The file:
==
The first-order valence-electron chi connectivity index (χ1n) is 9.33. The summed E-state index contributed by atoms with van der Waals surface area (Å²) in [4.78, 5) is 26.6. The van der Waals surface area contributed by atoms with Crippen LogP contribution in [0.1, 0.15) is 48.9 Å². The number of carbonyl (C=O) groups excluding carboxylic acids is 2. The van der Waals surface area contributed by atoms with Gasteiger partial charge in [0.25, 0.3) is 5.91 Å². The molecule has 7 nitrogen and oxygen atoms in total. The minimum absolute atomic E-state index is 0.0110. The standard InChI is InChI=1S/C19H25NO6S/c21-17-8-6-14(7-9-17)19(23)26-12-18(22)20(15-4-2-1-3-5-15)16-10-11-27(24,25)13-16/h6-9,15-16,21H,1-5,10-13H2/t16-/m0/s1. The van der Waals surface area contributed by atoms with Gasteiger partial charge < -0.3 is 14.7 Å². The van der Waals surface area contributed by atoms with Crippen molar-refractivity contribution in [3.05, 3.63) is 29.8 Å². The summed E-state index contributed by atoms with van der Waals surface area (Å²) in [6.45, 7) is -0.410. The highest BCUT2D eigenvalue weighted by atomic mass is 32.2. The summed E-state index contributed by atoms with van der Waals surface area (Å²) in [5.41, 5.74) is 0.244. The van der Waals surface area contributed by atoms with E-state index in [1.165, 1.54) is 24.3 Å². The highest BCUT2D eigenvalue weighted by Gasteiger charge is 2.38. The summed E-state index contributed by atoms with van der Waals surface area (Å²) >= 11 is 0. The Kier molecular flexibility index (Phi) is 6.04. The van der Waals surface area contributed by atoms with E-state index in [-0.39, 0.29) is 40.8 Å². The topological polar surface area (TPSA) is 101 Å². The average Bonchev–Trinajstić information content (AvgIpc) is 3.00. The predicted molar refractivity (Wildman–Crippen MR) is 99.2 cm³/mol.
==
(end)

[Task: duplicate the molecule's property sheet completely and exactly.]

The first-order valence-electron chi connectivity index (χ1n) is 9.33. The summed E-state index contributed by atoms with van der Waals surface area (Å²) in [4.78, 5) is 26.6. The van der Waals surface area contributed by atoms with Crippen LogP contribution in [0.1, 0.15) is 48.9 Å². The number of carbonyl (C=O) groups excluding carboxylic acids is 2. The van der Waals surface area contributed by atoms with Gasteiger partial charge in [0.25, 0.3) is 5.91 Å². The molecule has 7 nitrogen and oxygen atoms in total. The minimum absolute atomic E-state index is 0.0110. The standard InChI is InChI=1S/C19H25NO6S/c21-17-8-6-14(7-9-17)19(23)26-12-18(22)20(15-4-2-1-3-5-15)16-10-11-27(24,25)13-16/h6-9,15-16,21H,1-5,10-13H2/t16-/m0/s1. The van der Waals surface area contributed by atoms with Gasteiger partial charge < -0.3 is 14.7 Å². The van der Waals surface area contributed by atoms with Crippen molar-refractivity contribution in [3.05, 3.63) is 29.8 Å². The summed E-state index contributed by atoms with van der Waals surface area (Å²) in [6.45, 7) is -0.410. The highest BCUT2D eigenvalue weighted by atomic mass is 32.2. The summed E-state index contributed by atoms with van der Waals surface area (Å²) in [5.41, 5.74) is 0.244. The van der Waals surface area contributed by atoms with E-state index in [1.165, 1.54) is 24.3 Å². The highest BCUT2D eigenvalue weighted by Gasteiger charge is 2.38. The summed E-state index contributed by atoms with van der Waals surface area (Å²) >= 11 is 0. The Kier molecular flexibility index (Phi) is 6.04. The van der Waals surface area contributed by atoms with E-state index in [-0.39, 0.29) is 40.8 Å². The topological polar surface area (TPSA) is 101 Å². The average Bonchev–Trinajstić information content (AvgIpc) is 3.00. The predicted molar refractivity (Wildman–Crippen MR) is 99.2 cm³/mol.